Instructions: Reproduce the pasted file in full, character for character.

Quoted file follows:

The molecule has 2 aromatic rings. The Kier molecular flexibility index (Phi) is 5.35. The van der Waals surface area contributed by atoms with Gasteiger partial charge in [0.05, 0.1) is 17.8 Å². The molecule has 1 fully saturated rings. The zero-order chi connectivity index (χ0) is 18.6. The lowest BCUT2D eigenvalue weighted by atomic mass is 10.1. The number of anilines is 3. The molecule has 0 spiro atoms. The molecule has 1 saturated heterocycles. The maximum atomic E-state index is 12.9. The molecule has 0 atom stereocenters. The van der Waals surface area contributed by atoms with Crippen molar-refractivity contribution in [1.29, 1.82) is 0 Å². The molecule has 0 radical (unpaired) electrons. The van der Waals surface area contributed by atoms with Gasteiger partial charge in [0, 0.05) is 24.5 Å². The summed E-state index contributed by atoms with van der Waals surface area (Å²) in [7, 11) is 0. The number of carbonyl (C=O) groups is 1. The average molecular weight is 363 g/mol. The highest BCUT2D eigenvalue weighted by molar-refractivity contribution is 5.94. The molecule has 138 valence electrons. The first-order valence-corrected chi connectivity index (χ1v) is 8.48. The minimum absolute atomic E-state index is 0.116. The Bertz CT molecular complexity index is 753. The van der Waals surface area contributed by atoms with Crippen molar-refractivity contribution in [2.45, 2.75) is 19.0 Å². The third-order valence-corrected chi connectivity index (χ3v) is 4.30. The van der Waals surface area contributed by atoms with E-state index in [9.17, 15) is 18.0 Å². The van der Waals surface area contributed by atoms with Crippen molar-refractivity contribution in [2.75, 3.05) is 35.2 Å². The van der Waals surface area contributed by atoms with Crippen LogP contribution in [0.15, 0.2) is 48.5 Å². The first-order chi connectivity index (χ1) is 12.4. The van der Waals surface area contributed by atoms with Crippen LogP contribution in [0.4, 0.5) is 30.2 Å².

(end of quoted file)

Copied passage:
The molecule has 2 aromatic rings. The Kier molecular flexibility index (Phi) is 5.35. The van der Waals surface area contributed by atoms with Gasteiger partial charge in [0.05, 0.1) is 17.8 Å². The molecule has 1 fully saturated rings. The zero-order chi connectivity index (χ0) is 18.6. The lowest BCUT2D eigenvalue weighted by atomic mass is 10.1. The number of anilines is 3. The molecule has 0 spiro atoms. The molecule has 1 saturated heterocycles. The maximum atomic E-state index is 12.9. The molecule has 0 atom stereocenters. The van der Waals surface area contributed by atoms with Crippen molar-refractivity contribution in [1.29, 1.82) is 0 Å². The molecule has 0 radical (unpaired) electrons. The van der Waals surface area contributed by atoms with Gasteiger partial charge in [0, 0.05) is 24.5 Å². The summed E-state index contributed by atoms with van der Waals surface area (Å²) in [7, 11) is 0. The number of carbonyl (C=O) groups is 1. The average molecular weight is 363 g/mol. The highest BCUT2D eigenvalue weighted by molar-refractivity contribution is 5.94. The molecule has 138 valence electrons. The first-order valence-corrected chi connectivity index (χ1v) is 8.48. The minimum absolute atomic E-state index is 0.116. The Bertz CT molecular complexity index is 753. The van der Waals surface area contributed by atoms with Crippen molar-refractivity contribution in [2.45, 2.75) is 19.0 Å². The third-order valence-corrected chi connectivity index (χ3v) is 4.30. The van der Waals surface area contributed by atoms with E-state index in [9.17, 15) is 18.0 Å². The van der Waals surface area contributed by atoms with Crippen molar-refractivity contribution in [2.75, 3.05) is 35.2 Å². The van der Waals surface area contributed by atoms with Crippen LogP contribution in [0.15, 0.2) is 48.5 Å². The first-order chi connectivity index (χ1) is 12.4. The van der Waals surface area contributed by atoms with Crippen LogP contribution in [0.4, 0.5) is 30.2 Å².